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As part of Billy Graham’s crusades, it’s estimated that more than 230 million people heard George Beverly Shea sing. (Frontier Group/The Canadian Press)
As part of Billy Graham’s crusades, it’s estimated that more than 230 million people heard George Beverly Shea sing. (Frontier Group/The Canadian Press)

Obituary

George Beverly Shea sang gospel for Billy Graham Add to ...

George Beverly Shea, the Methodist preacher’s kid from Winchester, Ont., who became known as “America’s beloved Gospel singer” died April 17 in Asheville, N.C., at the age of 104.

As a result of his singing at Rev. Billy Graham’s worldwide crusades, it has been estimated that Mr. Shea’s resonant bass-baritone voice was heard in person by more than 230 million people, a Guinness Book of World Records mark record unlikely to be broken. Bev Shea sang in the flesh to more people than Frank Sinatra, Elvis Presley and the Beatles combined. And he sang always in praise of Jesus Christ.

Mr. Shea was also a Grammy Award-winning composer and arranger. He composed the music to the hymn that defined his own testimony: I’d Rather Have Jesus (the words were written by a minister’s wife, Rhea F. Miller). He also wrote, arranged and recorded The Wonder of It All, which became a popular hymn translated into several languages. In 1978, he was inducted into the Gospel Music Hall of Fame; in 1996 into the Broadcasting Hall of Fame. In 2011, he received a lifetime achievement award from the Grammy Association.

George Beverly Shea (the odd middle name was in honour of an itinerant preacher, Dr. Beverly Carradine, who had paid a visit to his father’s Methodist church in Winchester) was born Feb. 1, 1909, the fourth of eight children. His father, Adam, taught him to play the violin, and his mother, Maud Mary, taught him piano. But it was his deep baritone voice that caught public attention, first when he sang solos at his father’s church at about the age of 8, then as a teenager in other local churches scattered throughout the Ottawa Valley.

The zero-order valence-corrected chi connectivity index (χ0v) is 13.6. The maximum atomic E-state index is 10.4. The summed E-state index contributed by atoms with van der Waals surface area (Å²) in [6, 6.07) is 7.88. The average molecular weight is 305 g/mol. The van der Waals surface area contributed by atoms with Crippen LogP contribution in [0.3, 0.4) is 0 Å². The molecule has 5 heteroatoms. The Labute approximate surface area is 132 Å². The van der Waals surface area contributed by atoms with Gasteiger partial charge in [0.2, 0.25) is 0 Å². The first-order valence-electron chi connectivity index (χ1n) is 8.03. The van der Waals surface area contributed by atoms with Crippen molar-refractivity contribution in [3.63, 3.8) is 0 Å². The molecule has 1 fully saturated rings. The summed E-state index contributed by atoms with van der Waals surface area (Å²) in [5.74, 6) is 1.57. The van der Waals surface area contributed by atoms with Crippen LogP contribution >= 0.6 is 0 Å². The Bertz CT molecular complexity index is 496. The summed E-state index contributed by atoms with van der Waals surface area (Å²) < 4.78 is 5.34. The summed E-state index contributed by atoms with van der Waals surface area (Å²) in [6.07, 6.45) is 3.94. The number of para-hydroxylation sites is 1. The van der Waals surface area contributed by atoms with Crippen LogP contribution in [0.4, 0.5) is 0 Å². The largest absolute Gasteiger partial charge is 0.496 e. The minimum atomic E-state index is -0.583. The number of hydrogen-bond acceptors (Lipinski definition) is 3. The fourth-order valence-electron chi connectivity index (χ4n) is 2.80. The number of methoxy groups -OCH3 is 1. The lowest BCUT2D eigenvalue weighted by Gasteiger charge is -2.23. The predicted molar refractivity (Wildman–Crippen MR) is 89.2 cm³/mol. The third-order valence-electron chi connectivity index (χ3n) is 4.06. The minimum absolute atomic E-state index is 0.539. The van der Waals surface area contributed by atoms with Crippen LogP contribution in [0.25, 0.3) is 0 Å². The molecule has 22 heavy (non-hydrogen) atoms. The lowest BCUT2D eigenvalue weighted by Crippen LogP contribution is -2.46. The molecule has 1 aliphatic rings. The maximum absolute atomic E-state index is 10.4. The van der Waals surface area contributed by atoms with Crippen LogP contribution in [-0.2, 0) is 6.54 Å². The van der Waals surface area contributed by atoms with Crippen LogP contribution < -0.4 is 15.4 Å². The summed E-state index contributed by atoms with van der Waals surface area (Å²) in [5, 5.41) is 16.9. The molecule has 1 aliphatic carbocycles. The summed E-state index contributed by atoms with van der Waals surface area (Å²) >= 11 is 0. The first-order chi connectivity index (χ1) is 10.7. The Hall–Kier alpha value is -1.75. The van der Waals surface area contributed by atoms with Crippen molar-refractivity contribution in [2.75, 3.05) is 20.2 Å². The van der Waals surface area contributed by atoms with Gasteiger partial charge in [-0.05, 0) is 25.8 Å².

When Bev Shea was 5, two American singers who were to sing that Sunday in his father’s church came to the Shea home to ask Mrs. Shea to accompany them while they learned the lyrics to what they called a new hymn – The Old Rugged Cross. Young Bev stood by the piano, listening, unaware that over the next half century he would sing that hymn on every continent in the world.

Mr. Shea attended Houghton College in upstate New York, then started his career as a claims adjuster for Mutual Life Insurance Company. But Moody Bible Institute in Chicago had recently established the first Christian radio station (WMBI) in the United States, and in 1940 Mr. Shea began to broadcast Hymns in the Night; the program was soon syndicated on many other stations.

It was on Jan. 2, 1944 that Mr. Shea first sang for a Billy Graham meeting. Mr. Graham was then pastor at Village Baptist Church near Chicago, and Mr. Shea sang in the church basement. Soon after that, Mr. Graham asked Mr. Shea, and music director Cliff Barrows, to join him in a mission of evangelizing.

Mr. Shea recalled that moment this way: “I came to this work with Mr. Graham after we had exchanged letters and talked on the phone. He said he wanted me to be his gospel singer. I thanked him, but told him that the only gospel singers I’d ever heard about would sing a verse or two and stop and talk awhile. ‘Would I have to do that?,’ I asked him. He chuckled and said: ‘I hope not’. With that I said: ‘Well, I’d like to come with you. That was in November, 1947 and I’ve been with him ever since.’”

Bev Shea was a proud Canadian and seldom missed an opportunity to remind an interviewer of his Canadian roots; yet he was so closely identified with Billy Graham, and lived for so many decades in the United States, that he was commonly assumed to be American. “America’s beloved Gospel singer” would sing each night of a crusade just before Billy Graham preached.

This devotee of Tim Hortons coffee remained Canadian to the end, so much so that his funeral casket was accompanied by an RCMP officer from Ottawa, in full regalia.

Throughout his career, Mr. Shea recorded 70 records, mostly for RCA Victor. Perhaps his best-known recording was of Stuart K. Hine’s English translation of a Swedish hymn, How Great Thou Art. Mr. Shea premiered this hymn at the Graham Toronto crusade at Maple Leaf Gardens in 1955, and went on to sing it nightly during the 1957 Madison Square Garden crusade.

On his 100th birthday in 2009, Mr. Shea was honoured at the Billy Graham Centre in Asheville, N.C. He told a local paper: “On the ladder of life, I have reached rung 100 and I can survey the scenery a little better than those who are still climbing.”

Billy Graham said: “I will always be grateful not only for Bev’s musical contribution, but also for his warm spirit and personal friendship.”

Mr. Shea was predeceased by his first wife, Emma, who died in 1976; he leaves his wife, Karlene, and two children, Ron and Elaine.

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